Election day takes place on 5 November 2024. The political picture could be shaped, largely, by the conclusions of judge and jury.
Donald Trump has enjoyed a “courtroom bounce” in the opinion polls and surveys have put him ahead of Joe Biden in several key battleground states.
There are indications that a guilty verdict could harm him, however. In a New York Times/Siena College survey in November, around 6% of voters backing Trump in swing vote territory said they would switch to Biden upon a conviction. It could be enough to swing the presidential race.
The prosecution of a former and, potentially, future president is unprecedented. As such, no one can be wholly certain of the sentencing that would follow any conviction or its practicalities.
On the prospect of a jail term, Mr Kirschner said: “Nobody knows if he will go to jail but given the nature of his crimes, assuming he’s convicted for essentially trying to bring an end to the peaceful transfer of presidential power, I believe the judge and prosecution team understand that if you don’t punish that dramatic wrongdoing, those democracy crimes, then you’re giving the next aspiring dictator a green light to do it all over again.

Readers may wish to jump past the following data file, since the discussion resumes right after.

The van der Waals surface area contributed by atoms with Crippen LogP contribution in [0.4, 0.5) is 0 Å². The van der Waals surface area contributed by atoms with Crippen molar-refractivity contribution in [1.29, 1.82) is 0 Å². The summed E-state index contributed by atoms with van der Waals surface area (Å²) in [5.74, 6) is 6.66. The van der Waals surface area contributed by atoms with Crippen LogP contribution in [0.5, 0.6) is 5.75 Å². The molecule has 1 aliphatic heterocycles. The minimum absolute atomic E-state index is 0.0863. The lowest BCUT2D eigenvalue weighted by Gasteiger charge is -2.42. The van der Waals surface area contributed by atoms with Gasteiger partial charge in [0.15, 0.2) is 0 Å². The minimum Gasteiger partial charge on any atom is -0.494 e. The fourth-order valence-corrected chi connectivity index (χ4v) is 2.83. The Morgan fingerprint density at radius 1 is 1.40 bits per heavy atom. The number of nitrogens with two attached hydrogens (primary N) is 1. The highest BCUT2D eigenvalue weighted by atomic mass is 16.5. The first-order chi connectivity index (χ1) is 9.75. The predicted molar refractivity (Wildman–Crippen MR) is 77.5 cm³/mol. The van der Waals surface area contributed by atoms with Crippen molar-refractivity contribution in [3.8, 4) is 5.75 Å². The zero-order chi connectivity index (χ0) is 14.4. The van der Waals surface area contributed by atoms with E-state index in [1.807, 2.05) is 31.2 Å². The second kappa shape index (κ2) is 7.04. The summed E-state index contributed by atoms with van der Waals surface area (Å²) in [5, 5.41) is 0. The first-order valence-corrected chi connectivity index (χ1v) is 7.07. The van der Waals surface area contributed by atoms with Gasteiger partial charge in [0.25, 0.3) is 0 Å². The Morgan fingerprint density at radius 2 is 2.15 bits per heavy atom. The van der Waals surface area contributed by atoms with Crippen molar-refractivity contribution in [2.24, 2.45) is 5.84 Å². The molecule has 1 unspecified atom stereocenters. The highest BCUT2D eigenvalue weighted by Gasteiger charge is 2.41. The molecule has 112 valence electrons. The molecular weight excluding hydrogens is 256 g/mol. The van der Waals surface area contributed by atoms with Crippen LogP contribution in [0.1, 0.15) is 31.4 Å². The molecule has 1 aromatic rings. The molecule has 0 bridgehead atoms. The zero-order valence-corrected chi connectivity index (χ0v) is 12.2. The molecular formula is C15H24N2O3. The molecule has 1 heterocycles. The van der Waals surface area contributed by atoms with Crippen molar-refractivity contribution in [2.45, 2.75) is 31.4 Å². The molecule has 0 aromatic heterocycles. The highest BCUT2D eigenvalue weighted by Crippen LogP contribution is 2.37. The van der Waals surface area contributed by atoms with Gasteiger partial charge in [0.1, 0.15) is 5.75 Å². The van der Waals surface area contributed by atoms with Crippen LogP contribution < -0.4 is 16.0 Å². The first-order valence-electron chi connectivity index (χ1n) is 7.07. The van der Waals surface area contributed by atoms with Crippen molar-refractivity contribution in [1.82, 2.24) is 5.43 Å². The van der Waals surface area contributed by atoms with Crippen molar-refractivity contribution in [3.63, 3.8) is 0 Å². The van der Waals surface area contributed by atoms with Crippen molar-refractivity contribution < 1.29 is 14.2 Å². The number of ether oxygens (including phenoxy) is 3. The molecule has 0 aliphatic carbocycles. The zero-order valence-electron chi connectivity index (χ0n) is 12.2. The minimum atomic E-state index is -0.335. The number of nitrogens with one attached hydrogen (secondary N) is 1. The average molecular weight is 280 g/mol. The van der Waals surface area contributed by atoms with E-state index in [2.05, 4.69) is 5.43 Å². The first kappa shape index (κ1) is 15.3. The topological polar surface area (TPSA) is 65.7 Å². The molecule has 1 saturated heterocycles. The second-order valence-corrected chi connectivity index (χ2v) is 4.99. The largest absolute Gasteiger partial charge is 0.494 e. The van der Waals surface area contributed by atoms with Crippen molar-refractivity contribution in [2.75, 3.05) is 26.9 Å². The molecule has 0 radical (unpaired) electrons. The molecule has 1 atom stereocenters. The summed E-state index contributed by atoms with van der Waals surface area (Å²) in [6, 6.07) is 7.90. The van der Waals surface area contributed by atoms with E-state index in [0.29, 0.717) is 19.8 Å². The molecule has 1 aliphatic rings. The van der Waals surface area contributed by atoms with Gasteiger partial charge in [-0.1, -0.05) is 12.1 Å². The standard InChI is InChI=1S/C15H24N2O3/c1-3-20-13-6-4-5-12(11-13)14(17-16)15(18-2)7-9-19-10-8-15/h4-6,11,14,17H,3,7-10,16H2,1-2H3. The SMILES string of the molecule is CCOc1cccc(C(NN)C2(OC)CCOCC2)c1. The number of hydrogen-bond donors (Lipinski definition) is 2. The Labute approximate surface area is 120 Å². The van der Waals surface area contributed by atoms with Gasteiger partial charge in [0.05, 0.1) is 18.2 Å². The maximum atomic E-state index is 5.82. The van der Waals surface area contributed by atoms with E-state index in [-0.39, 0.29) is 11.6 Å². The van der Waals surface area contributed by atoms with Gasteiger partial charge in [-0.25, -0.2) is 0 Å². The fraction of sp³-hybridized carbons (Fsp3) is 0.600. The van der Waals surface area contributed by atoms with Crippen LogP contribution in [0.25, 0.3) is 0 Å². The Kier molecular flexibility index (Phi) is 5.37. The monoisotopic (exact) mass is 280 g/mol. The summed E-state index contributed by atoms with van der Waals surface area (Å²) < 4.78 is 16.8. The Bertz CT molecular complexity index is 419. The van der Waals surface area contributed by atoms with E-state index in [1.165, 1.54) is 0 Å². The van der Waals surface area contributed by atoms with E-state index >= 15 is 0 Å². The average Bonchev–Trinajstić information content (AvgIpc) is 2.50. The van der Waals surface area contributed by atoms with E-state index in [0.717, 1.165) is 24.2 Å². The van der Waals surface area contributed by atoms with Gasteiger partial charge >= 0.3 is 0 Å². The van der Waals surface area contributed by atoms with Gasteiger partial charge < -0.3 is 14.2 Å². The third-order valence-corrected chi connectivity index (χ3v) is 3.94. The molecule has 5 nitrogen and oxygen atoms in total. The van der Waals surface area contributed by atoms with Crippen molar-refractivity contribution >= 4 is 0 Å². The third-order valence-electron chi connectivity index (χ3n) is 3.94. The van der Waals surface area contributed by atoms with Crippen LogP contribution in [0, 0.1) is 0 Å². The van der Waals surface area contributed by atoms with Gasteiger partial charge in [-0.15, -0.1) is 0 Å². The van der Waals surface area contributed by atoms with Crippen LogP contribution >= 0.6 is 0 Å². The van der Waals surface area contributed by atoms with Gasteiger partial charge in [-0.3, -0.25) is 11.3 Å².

“I think both Tanya Chutkan (the Jan 6th trial judge) and Jack Smith (special counsel prosecutor) and his team understand the need to punish this kind of wrongdoing with a prison term, because that will not only hold Donald Trump accountable for what he did to the American people, but it will deter future aspiring dictators from following the Trump playbook and trying to do it all over again.”
In an effort to have the January 6 case dismissed, Donald Trump’s lawyers argue that it should be thrown out on the grounds of presidential immunity.
The presiding judge rejected the claim, prompting Trump to lodge an appeal, which is ongoing.
At the same time, the special counsel prosecuting the January 6 case, Jack Smith, has asked the Supreme Court to clarify the position on immunity. A definitive ruling by the highest court in the land would remove doubt and reduce delay.
Donald Trump has to be present in court for any prosecution and potential diary clashes mean that some, if not most, of the criminal trials he faces are likely to be pushed past 2024.